Redistricting panel remains deadlocked

A legislative panel that is trying to draw new congressional district lines failed Wednesday to come up with a single map on which Republicans and Democrats could agree.

In the first few hours of its second meeting in as many days, committee members argued about how the meeting should be conducted. It became so contentious that the two co-chairmen of the 10-member bipartisan panel, Democratic Sen. Rollie Heath of Boulder and Republican Rep. David Balmer of Centennial, argued about whose turn it was to hold the gavel.

The five Republicans on the committee said they did not believe the map could be drawn to include competitive districts. The five Democrats said there was no way they would agree to a map that did not outline districts in which Republican and Democratic voters were close in number.

The Democrats asked Republicans numerous times to explain why they drew their maps as they did, something GOP lawmakers finally did after Heath made it clear the entire effort would end if Republicans didn’t explain their thinking.

“It feels like you’re hiding something,” said Rep. Daniel Pabon, D-Denver. “All I can surmise by the silence and the avoidance of explaining is that you are engaging in some sort of nefarious conduct, or you simply don’t know the answer.”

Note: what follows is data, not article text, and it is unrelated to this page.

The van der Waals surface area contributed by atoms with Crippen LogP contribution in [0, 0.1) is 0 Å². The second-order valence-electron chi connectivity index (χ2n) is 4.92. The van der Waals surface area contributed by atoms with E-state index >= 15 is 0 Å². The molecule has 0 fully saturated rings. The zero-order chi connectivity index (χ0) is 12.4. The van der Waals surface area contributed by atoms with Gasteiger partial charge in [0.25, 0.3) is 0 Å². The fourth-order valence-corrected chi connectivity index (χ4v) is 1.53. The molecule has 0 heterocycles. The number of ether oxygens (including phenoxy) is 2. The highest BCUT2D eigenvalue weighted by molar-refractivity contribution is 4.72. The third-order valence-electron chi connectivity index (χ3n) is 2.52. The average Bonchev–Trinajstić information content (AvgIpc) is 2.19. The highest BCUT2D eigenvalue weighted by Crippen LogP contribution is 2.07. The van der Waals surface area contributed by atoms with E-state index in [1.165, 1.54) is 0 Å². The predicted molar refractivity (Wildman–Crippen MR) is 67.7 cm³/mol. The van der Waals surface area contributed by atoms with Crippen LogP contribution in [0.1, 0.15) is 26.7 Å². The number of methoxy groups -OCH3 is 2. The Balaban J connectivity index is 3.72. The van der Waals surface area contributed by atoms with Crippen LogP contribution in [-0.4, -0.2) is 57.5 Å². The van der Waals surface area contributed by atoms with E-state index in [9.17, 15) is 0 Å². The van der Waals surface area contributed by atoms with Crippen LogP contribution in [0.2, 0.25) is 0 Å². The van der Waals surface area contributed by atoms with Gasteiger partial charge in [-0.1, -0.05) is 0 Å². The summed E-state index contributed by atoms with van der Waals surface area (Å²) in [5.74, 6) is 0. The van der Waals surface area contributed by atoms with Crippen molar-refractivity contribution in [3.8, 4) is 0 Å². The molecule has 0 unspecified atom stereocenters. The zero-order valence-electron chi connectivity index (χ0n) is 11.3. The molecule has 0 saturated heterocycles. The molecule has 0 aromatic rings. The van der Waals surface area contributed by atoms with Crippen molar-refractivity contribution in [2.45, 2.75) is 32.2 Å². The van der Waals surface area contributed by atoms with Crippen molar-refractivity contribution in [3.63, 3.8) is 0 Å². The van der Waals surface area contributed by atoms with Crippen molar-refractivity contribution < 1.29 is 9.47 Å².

By law, a map must include districts that are as nearly equal in population as possible and don’t violate the federal Voting Rights Act of 1965, which protects minority voters. Beyond that, maps can include such subjective factors as creating districts that are as compact as possible and maintaining communities of interest.

Rep. B.J. Nikkel, R-Loveland, argued that previous court cases on redistricting suggested the Western Slope and the Eastern Plains should be in their own districts. But Sen. Morgan Carroll, D-Aurora, said there have been “radically different” population shifts since then and that existing lines don’t mean what they once did.

“It feels like a card game where we keep playing our opening card,” said Sen. Mark Scheffel, R-Parker. “The one card that’s being played is the competitive (districts) card, and the other card that’s being played is the respecting-existing-lines card. We need a new deck of cards.”

Today was supposed to be the panel’s self-imposed deadline for agreeing on a map, but Heath and Balmer plan to go to House and Senate leaders to ask for another week. Whether that extension will be approved, and when the panel will meet again, is to be determined.



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